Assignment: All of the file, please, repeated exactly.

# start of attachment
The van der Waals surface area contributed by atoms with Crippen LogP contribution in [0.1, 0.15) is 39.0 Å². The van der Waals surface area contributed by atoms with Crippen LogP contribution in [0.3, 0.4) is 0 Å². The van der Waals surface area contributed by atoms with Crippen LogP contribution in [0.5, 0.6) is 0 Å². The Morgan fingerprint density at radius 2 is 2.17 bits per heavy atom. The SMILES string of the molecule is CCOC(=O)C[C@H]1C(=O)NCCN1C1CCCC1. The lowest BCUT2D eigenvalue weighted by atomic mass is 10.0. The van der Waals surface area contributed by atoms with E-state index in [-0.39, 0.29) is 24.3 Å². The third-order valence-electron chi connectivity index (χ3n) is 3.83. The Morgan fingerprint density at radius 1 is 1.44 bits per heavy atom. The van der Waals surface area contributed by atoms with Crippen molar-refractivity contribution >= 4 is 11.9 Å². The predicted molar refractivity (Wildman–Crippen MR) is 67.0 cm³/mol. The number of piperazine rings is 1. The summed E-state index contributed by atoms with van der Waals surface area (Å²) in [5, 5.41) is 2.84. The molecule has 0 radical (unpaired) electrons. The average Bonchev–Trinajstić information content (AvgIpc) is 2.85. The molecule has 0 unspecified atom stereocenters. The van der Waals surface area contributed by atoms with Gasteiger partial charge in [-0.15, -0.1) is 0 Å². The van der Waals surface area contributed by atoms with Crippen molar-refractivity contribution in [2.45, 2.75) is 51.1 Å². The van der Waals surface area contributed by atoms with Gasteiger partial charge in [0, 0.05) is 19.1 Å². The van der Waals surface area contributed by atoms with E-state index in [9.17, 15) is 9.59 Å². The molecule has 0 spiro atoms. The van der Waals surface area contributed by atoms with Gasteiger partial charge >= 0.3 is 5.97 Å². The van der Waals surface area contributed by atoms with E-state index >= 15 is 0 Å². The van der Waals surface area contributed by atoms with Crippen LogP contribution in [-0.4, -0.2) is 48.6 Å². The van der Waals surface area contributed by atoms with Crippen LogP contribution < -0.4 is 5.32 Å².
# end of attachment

The van der Waals surface area contributed by atoms with Crippen LogP contribution in [0.1, 0.15) is 39.0 Å². The van der Waals surface area contributed by atoms with Crippen LogP contribution in [0.3, 0.4) is 0 Å². The van der Waals surface area contributed by atoms with Crippen LogP contribution in [0.5, 0.6) is 0 Å². The Morgan fingerprint density at radius 2 is 2.17 bits per heavy atom. The SMILES string of the molecule is CCOC(=O)C[C@H]1C(=O)NCCN1C1CCCC1. The lowest BCUT2D eigenvalue weighted by atomic mass is 10.0. The van der Waals surface area contributed by atoms with E-state index in [-0.39, 0.29) is 24.3 Å². The third-order valence-electron chi connectivity index (χ3n) is 3.83. The Morgan fingerprint density at radius 1 is 1.44 bits per heavy atom. The van der Waals surface area contributed by atoms with Crippen molar-refractivity contribution >= 4 is 11.9 Å². The predicted molar refractivity (Wildman–Crippen MR) is 67.0 cm³/mol. The number of piperazine rings is 1. The summed E-state index contributed by atoms with van der Waals surface area (Å²) in [5, 5.41) is 2.84. The molecule has 0 radical (unpaired) electrons. The average Bonchev–Trinajstić information content (AvgIpc) is 2.85. The molecule has 0 unspecified atom stereocenters. The van der Waals surface area contributed by atoms with Gasteiger partial charge in [-0.15, -0.1) is 0 Å². The van der Waals surface area contributed by atoms with Crippen molar-refractivity contribution in [2.45, 2.75) is 51.1 Å². The van der Waals surface area contributed by atoms with Gasteiger partial charge in [0, 0.05) is 19.1 Å². The van der Waals surface area contributed by atoms with E-state index in [9.17, 15) is 9.59 Å². The molecule has 0 spiro atoms. The van der Waals surface area contributed by atoms with Gasteiger partial charge >= 0.3 is 5.97 Å². The van der Waals surface area contributed by atoms with E-state index >= 15 is 0 Å². The van der Waals surface area contributed by atoms with Crippen LogP contribution in [-0.4, -0.2) is 48.6 Å². The van der Waals surface area contributed by atoms with Crippen LogP contribution < -0.4 is 5.32 Å².